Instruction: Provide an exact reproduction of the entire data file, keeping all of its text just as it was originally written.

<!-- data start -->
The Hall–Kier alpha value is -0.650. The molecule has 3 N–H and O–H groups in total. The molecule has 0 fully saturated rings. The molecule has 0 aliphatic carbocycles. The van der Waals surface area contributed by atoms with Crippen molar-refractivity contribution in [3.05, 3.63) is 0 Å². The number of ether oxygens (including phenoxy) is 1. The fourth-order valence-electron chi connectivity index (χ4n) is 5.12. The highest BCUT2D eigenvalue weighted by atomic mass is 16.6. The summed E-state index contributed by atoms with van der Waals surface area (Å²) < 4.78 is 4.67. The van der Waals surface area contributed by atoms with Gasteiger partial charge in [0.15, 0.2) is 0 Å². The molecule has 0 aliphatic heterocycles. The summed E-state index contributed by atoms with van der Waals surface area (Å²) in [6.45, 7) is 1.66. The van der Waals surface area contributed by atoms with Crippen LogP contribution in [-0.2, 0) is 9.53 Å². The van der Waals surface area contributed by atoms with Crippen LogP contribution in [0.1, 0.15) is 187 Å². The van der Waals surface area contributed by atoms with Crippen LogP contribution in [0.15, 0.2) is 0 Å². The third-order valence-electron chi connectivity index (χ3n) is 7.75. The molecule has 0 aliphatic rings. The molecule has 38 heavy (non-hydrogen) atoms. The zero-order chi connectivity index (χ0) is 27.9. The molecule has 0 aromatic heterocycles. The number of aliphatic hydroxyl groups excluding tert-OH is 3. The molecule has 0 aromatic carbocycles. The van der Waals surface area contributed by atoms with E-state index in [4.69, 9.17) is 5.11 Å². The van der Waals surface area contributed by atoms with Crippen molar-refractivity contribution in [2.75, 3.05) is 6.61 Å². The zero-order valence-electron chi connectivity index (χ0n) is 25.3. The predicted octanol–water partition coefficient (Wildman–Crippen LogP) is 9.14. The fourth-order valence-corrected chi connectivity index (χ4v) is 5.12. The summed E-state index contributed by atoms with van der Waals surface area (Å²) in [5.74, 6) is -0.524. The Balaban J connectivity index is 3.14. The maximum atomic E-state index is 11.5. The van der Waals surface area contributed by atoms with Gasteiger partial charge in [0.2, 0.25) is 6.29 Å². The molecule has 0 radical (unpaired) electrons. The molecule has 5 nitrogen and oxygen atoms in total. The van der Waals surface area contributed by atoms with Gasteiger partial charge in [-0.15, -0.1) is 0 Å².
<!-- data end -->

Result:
The Hall–Kier alpha value is -0.650. The molecule has 3 N–H and O–H groups in total. The molecule has 0 fully saturated rings. The molecule has 0 aliphatic carbocycles. The van der Waals surface area contributed by atoms with Crippen molar-refractivity contribution in [3.05, 3.63) is 0 Å². The number of ether oxygens (including phenoxy) is 1. The fourth-order valence-electron chi connectivity index (χ4n) is 5.12. The highest BCUT2D eigenvalue weighted by atomic mass is 16.6. The summed E-state index contributed by atoms with van der Waals surface area (Å²) < 4.78 is 4.67. The van der Waals surface area contributed by atoms with Gasteiger partial charge in [0.15, 0.2) is 0 Å². The molecule has 0 aliphatic heterocycles. The summed E-state index contributed by atoms with van der Waals surface area (Å²) in [6.45, 7) is 1.66. The van der Waals surface area contributed by atoms with Crippen LogP contribution in [-0.2, 0) is 9.53 Å². The van der Waals surface area contributed by atoms with Crippen LogP contribution in [0.1, 0.15) is 187 Å². The van der Waals surface area contributed by atoms with Crippen LogP contribution in [0.15, 0.2) is 0 Å². The third-order valence-electron chi connectivity index (χ3n) is 7.75. The molecule has 0 aliphatic rings. The molecule has 38 heavy (non-hydrogen) atoms. The zero-order chi connectivity index (χ0) is 27.9. The molecule has 0 aromatic heterocycles. The number of aliphatic hydroxyl groups excluding tert-OH is 3. The molecule has 0 aromatic carbocycles. The van der Waals surface area contributed by atoms with E-state index in [4.69, 9.17) is 5.11 Å². The van der Waals surface area contributed by atoms with Crippen molar-refractivity contribution in [2.75, 3.05) is 6.61 Å². The zero-order valence-electron chi connectivity index (χ0n) is 25.3. The predicted octanol–water partition coefficient (Wildman–Crippen LogP) is 9.14. The fourth-order valence-corrected chi connectivity index (χ4v) is 5.12. The summed E-state index contributed by atoms with van der Waals surface area (Å²) in [5.74, 6) is -0.524. The Balaban J connectivity index is 3.14. The maximum atomic E-state index is 11.5. The van der Waals surface area contributed by atoms with Gasteiger partial charge in [0.2, 0.25) is 6.29 Å². The molecule has 0 radical (unpaired) electrons. The molecule has 5 nitrogen and oxygen atoms in total. The van der Waals surface area contributed by atoms with Gasteiger partial charge in [-0.15, -0.1) is 0 Å².